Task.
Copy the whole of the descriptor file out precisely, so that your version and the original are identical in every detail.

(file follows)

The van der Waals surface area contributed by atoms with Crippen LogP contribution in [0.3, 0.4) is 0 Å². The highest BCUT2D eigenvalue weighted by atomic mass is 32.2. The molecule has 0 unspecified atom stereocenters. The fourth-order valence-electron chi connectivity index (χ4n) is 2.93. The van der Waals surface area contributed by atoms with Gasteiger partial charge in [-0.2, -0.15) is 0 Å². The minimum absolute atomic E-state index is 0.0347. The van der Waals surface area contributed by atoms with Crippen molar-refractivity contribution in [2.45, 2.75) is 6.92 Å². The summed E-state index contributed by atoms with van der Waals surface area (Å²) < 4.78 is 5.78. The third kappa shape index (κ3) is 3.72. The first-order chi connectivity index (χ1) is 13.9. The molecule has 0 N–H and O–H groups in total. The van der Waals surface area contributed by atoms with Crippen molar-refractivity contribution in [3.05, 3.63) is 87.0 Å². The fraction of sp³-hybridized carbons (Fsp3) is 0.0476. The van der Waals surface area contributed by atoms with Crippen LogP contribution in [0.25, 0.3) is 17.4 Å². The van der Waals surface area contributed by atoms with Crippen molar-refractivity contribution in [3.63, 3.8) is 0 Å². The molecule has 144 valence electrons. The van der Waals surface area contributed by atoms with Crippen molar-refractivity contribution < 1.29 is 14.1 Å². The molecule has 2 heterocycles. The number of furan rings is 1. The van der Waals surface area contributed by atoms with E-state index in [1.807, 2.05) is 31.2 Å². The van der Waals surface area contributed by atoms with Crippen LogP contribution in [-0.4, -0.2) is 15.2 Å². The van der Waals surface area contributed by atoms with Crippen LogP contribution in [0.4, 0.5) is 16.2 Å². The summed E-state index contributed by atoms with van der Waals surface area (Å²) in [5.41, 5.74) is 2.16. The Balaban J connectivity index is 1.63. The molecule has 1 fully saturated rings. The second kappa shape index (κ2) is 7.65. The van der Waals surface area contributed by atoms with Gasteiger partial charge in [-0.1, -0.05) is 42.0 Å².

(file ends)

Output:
The van der Waals surface area contributed by atoms with Crippen LogP contribution in [0.3, 0.4) is 0 Å². The highest BCUT2D eigenvalue weighted by atomic mass is 32.2. The molecule has 0 unspecified atom stereocenters. The fourth-order valence-electron chi connectivity index (χ4n) is 2.93. The van der Waals surface area contributed by atoms with Gasteiger partial charge in [-0.2, -0.15) is 0 Å². The minimum absolute atomic E-state index is 0.0347. The van der Waals surface area contributed by atoms with Crippen molar-refractivity contribution in [2.45, 2.75) is 6.92 Å². The summed E-state index contributed by atoms with van der Waals surface area (Å²) < 4.78 is 5.78. The third kappa shape index (κ3) is 3.72. The first-order chi connectivity index (χ1) is 13.9. The molecule has 0 N–H and O–H groups in total. The van der Waals surface area contributed by atoms with Crippen molar-refractivity contribution in [3.05, 3.63) is 87.0 Å². The fraction of sp³-hybridized carbons (Fsp3) is 0.0476. The van der Waals surface area contributed by atoms with Crippen LogP contribution in [0.25, 0.3) is 17.4 Å². The van der Waals surface area contributed by atoms with Crippen molar-refractivity contribution in [3.63, 3.8) is 0 Å². The molecule has 144 valence electrons. The van der Waals surface area contributed by atoms with Crippen molar-refractivity contribution < 1.29 is 14.1 Å². The molecule has 2 heterocycles. The number of furan rings is 1. The van der Waals surface area contributed by atoms with E-state index in [1.807, 2.05) is 31.2 Å². The van der Waals surface area contributed by atoms with Crippen LogP contribution in [-0.4, -0.2) is 15.2 Å². The van der Waals surface area contributed by atoms with Crippen LogP contribution in [0.4, 0.5) is 16.2 Å². The summed E-state index contributed by atoms with van der Waals surface area (Å²) in [5.41, 5.74) is 2.16. The Balaban J connectivity index is 1.63. The molecule has 1 fully saturated rings. The second kappa shape index (κ2) is 7.65. The van der Waals surface area contributed by atoms with Gasteiger partial charge in [-0.1, -0.05) is 42.0 Å².